Over time, Jennifer would feel more confident and would less likely fall prey to her thinking errors in the future!
1) Start a daily journal.
Pick your favourite medium (a notebook, your notes app or anything else) and write down the negative emotions you feel daily (e.g., anxiety, worry, sadness, etc.). Then, next to them, jot down the thoughts associated with those emotions (e.g., “my boss thinks I am rubbish”). To do this, ask yourself, “What thought or image is making me feel distressed?”.
2) Identify and Label your Thinking Errors.
After step one, take a look at the table (or infographic) below, with a list of some of the most well-known thinking errors, and see if any of the thoughts you wrote down can be labelled as thinking errors.
3) Reality Check!
Once you have identified any of your thoughts as thinking errors, it’s time for a reality check. Ask yourself whether they are actually true and remind yourself that these cognitive distortions are known to be unrealistic, extreme and irrational. There is very likely no good reason to believe them.
Repeating these steps consistently has the potential to help you gradually reduce your anxiety (as well as other negative emotions).
What Are Common Thinking Errors?
|Cognitive Distortion/Thinking Error||Example|
|Black and White Thinking||
It is all or nothing, without a grey area in between
“Everyone else gets it right; I never do anything worthy”.
Concluding that one knows what others are thinking or feeling.
“Everyone else must think I am boring”,
|Crystal ball gazing||
Making negative predictions about the future.
It will not work, there is no point in trying.
Seeing one negative event as an indication of everything being negative.
I will never get another job; I will probably lose my house and end up in the street.
|Disqualifying the positive||
Discounting the good things that have happened or that you have done for one reason or another
“I wrote that report very well, but it was just luck: I am still not good enough”
Assuming that because we feel a certain way, what we think must be true.
“I feel embarrassed so I must be an idiot”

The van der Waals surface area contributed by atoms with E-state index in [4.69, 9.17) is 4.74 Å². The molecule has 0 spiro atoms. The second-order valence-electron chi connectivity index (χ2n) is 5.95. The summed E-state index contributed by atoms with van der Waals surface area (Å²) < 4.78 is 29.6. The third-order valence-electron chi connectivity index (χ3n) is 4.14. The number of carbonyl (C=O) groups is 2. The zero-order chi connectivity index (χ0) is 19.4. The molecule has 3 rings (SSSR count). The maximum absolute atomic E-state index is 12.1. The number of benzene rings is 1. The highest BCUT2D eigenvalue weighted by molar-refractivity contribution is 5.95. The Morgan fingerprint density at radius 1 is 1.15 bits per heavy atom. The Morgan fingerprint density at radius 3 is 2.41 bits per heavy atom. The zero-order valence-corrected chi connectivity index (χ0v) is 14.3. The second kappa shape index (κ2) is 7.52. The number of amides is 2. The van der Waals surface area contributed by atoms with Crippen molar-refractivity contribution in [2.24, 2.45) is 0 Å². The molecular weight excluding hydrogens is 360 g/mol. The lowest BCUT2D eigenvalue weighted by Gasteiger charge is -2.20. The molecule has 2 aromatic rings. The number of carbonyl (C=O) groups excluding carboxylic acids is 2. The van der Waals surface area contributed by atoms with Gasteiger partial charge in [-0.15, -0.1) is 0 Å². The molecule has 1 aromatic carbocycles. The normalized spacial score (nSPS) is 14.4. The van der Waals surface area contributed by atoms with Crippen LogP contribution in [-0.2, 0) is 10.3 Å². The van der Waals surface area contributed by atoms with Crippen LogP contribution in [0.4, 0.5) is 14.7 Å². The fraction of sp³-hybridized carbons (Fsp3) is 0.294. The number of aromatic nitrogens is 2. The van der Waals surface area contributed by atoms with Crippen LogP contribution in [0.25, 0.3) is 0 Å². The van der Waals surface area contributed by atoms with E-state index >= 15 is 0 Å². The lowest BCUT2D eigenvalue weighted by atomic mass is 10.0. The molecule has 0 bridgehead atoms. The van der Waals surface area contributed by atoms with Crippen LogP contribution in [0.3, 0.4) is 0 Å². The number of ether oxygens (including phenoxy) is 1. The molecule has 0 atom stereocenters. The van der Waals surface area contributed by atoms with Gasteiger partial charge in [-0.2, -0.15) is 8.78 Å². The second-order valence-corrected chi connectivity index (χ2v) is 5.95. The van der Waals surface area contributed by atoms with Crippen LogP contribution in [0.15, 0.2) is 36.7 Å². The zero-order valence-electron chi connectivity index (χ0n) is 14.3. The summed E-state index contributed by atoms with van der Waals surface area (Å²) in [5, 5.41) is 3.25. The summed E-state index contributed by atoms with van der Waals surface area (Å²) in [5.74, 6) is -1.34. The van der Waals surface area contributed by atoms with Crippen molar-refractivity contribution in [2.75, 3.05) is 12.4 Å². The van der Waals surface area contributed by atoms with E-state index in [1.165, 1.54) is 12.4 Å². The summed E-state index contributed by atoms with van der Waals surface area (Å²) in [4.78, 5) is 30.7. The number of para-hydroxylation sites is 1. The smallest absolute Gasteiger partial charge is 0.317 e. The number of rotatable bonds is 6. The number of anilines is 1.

Assigning labels to ourselves or other people
“I’m a loser, I’m completely useless. They’re such idiots”
Using critical words like ‘should’ can make us feel guilty, or like we have already failed. If we apply ‘shoulds’ to other people the result is often frustration
“I should have thought about it!” “ They should have predicted it!”
Blowing thing out of proportion
“If I don’t pass the exam, my life will be a failure!!”
Only paying attention to certain types of evidence
“I’m not drinking tonight, and my friend find me boring! I’m fun only when I’m drinking!”
Blaming yourself or taking responsibility for something that wasn’t completely your fault! Or Blaming other people for something that was your fault!
“This is all my fault”; “This is all his fault”
Overcome Thinking Errors starting Today!
Thinking errors (or Cognitive Distortions) are well-known mechanisms that keep our negative emotions going. Hopefully, this article helped you learn more about them and get you started on tackling them. Keep in mind that there are times in which we’re stuck in a vicious cycles of anxiety, sadness and other difficult emotions, and we might not be able to get out of them on our own. If your difficult emotions have significantly started affecting your life, get in touch with us for professional help. Our CBT trained therapists have the expertise to help you work with your thinking errors and negative emotions, discover more about CBT Therapy.
With our help, you’ll have the chance to make the crucial changes to bring balance and fulfilment back into your life!
Beck, A. T. (1963). Thinking and depression: I. Idiosyncratic content and cognitive distortions. Archives of general psychiatry, 9(4), 324-333. Chicago